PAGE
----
October 14, 2020
Wholesale inventories posted gains, while consumer borrowing fell, and layoffs declined.
Wholesale inventories rose to $635.5 billion at the end of August, which marked a 0.4 percent gain over July, the Census Bureau reported. That said, wholesale inventories have a way to catch up, given that August’s amount was 5.2 percent below August 2019.
Some key categories that helped drive August’s inventory gains included farm products, which grew 3.1 percent in August; alcohol, which expanded 2.6 percent; lumber and chemicals, which were both up 1.8 percent; paper, which rose 1.2 percent; and hardware, which increased 1.1 percent. That increase in production pointed by wholesalers’ expectations of increased demand from retailers, despite the struggling economy.
Meanwhile, wholesale sales grew to $486.6 billion in August, which was 1.4 percent over July. While down 2.3 percent from August 2019’s sales, August’s gains helped narrow the inventory-to-sales ratio for the month to 1.31. A declining ration is a good thing, because it reflects an increasing demand for wholesale goods.
That said, consumer credit declined in August, and the weak point appears to be in credit card spending. Total consumer borrowing fell to $4.144 trillion in August, which was 0.17 percent down from July’s total of $4.151 trillion, the Federal Reserve reported last week.
Non-revolving debt, such as student and car loans, rose to $3.157 trillion. However, revolving debt, which is mainly credit card spending, fell to $985.3 billion, which was 0.94 percent down from July’s total to $994.7 billion. This was the lowest level for revolving debt since June 2017.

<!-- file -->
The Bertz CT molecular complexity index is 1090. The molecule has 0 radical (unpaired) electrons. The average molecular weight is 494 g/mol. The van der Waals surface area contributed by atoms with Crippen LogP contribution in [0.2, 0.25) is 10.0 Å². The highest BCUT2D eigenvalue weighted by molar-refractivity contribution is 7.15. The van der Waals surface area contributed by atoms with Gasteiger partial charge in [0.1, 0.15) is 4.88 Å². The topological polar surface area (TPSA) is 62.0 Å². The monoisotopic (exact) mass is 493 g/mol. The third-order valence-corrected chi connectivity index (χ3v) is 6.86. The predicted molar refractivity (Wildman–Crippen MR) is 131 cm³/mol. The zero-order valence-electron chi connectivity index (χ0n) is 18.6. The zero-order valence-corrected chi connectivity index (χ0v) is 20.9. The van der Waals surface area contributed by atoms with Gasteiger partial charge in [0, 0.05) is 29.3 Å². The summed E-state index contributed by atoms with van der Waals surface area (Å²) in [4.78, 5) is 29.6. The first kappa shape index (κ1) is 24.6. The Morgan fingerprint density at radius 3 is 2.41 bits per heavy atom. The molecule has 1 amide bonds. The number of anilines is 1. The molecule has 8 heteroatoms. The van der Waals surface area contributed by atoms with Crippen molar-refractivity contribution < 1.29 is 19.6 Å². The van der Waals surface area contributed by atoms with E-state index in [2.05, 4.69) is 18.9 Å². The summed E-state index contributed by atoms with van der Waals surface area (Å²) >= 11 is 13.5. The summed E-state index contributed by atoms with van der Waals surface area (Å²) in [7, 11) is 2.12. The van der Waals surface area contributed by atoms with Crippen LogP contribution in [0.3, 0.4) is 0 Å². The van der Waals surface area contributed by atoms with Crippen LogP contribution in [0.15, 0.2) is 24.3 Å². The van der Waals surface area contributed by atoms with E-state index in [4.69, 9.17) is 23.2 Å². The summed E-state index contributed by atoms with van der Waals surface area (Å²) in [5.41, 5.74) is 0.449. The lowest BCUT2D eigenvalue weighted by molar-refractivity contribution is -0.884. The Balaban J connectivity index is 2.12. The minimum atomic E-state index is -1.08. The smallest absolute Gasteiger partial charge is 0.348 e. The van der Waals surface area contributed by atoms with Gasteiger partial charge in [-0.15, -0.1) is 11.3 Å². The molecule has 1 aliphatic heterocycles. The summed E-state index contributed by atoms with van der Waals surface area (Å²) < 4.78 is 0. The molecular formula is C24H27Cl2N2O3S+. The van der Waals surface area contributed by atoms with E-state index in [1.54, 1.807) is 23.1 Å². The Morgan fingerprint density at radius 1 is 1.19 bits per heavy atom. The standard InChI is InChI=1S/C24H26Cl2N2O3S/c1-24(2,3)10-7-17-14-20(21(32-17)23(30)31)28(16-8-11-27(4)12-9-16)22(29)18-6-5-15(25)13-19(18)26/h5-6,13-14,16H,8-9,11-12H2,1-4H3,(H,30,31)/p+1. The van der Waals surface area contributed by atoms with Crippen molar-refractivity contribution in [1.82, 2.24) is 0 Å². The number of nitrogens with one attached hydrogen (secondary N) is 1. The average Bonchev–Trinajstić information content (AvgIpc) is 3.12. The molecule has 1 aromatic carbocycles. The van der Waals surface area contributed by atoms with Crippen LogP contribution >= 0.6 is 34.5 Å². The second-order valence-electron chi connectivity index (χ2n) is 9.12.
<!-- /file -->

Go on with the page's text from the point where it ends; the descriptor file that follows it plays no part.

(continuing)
Many consumer credit watchers attributed August’s decline in credit card spending to consumers no longer receiving COVID-19 stimulus checks and Congressional partisanship holding up further aid. That said, it’s important to note that revolving debt has experienced a steep drop-off since March, regardless of aid programs.
Initial Jobless Claims
Initial jobless claims filed by recently unemployed Americans during the week ending October 3rd fell to 840,000, a decrease of 9,000 claims from the previous week’s 849,000 claims, the Employment and Training Administration reported last week.
The four-week, moving average, which is considered a more stable measure of jobless claims, fell to 875,000, which was 13,250 claims below the preceding week’s average of 870,250 claims.
“The level of claims is still staggeringly high,” Glassdoor Senior Economist Daniel Zhao told the New York Times. “We’re seeing evidence that the recovery is slowing down, whether it’s in slowing payroll gains or in the sluggish improvement in jobless claims.”
This week, we can expect:
- Tuesday – Consumer prices for September from the Bureau of Labor Statistics.
- Wednesday – Producer prices for September from the Bureau of Labor Statistics.
- Thursday – Initial jobless claims for last week from the Employment and Training Administration; import prices for September from the Bureau of Labor Statistics.
- Friday – Retail sales for September and business inventories for August from the Census Bureau; industrial production and capacity utilization for September from the Federal Reserve.
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